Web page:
Benchmark assessments communicate a strong message to students, teachers, and parents about what knowledge and skills are important to learn, what knowledge is valued, and how learning will be measured. Most of us remember asking: "What's going to be on the test?", because as students, we want to do well. Teachers, too, want their students to perform well on assessments. They may thus focus classroom instruction—what they teach—on what will be assessed. Teachers sometimes use the same assessment formats as tests in their teaching. Unintentionally, these assessments communicate that only certain types of knowledge or approaches are valued (see, for example, Herman, 2009). This last quality, how learning is measured and the message it sends about what matters, provides a strong rationale for measuring learning in different ways. It is important to assess students using more than traditional multiple-choice formats, which usually focus on facts. Constructed response items, such as essays, extended multi-part questions, portfolios, or even experiments, can provide important windows into students’ thinking and understanding. Varied assessment tasks can also communicate the expectation to all stakeholders that complex thinking and problem solving are important and should be a part of regular curriculum and instruction.
Benchmark assessments can serve instructional planning purposes by providing educators information needed to develop and adjust curriculum and instruction to meet students’ learning needs. To do so, benchmark assessments must be aligned with content and provide feedback on students’ strengths and weaknesses relative to specific curriculum goals.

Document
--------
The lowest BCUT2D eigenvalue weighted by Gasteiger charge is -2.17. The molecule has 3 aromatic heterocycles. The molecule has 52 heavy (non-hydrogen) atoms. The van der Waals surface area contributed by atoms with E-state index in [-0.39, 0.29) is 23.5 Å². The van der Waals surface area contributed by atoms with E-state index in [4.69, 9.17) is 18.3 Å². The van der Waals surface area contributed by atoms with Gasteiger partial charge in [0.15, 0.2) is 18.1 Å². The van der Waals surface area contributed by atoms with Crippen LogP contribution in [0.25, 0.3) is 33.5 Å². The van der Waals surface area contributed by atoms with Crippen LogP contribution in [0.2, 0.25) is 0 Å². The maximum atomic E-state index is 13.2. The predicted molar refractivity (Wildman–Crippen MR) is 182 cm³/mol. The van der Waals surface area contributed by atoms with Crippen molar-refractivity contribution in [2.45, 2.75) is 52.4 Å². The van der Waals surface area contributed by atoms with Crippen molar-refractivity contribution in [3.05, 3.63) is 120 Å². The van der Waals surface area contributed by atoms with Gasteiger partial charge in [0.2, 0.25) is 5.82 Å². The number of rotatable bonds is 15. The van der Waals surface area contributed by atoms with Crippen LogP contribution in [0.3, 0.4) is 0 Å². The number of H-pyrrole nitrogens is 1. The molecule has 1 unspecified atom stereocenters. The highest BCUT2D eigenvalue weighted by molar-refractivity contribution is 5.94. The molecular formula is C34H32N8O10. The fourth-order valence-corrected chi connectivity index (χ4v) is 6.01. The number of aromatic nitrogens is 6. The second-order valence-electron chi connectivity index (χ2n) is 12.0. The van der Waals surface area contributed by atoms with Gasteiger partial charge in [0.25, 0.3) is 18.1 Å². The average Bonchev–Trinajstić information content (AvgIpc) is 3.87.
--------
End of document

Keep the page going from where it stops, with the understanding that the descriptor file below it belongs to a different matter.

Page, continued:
Consider, for example, one district's first quarter mathematics benchmark assessment. In the first quarter, fourth grade students learned how whole numbers and decimals relate to fractions. Specifically, students learned about tenths and hundredths in decimal and fraction notations and decimal and fractional equivalents (e.g., 1/2=0.5 or .50). They also studied the conceptual models for how these representations are related. A benchmark assessment that provides good information for planning instruction would provide data on how well students have learned these concepts. Ideally, the assessment would also diagnose challenges students encountered in each focus area. For example, how well can students convert fractions to decimals and how well they can solve problems that require understanding of proportional reasoning? This benchmark assessment would not include items or concepts not taught, such as negative numbers or the multiplication and division of fractions and decimals.
Teachers can use the results from the 1st quarter benchmark assessment to plan subsequent math instruction. When administered across classrooms, grade levels, or content areas, benchmark assessment results provide teachers an opportunity for collaborative reflection, analysis, and action. Leadership teams and school administrators can also use benchmark assessment results to plan and target specific program interventions to support student learning.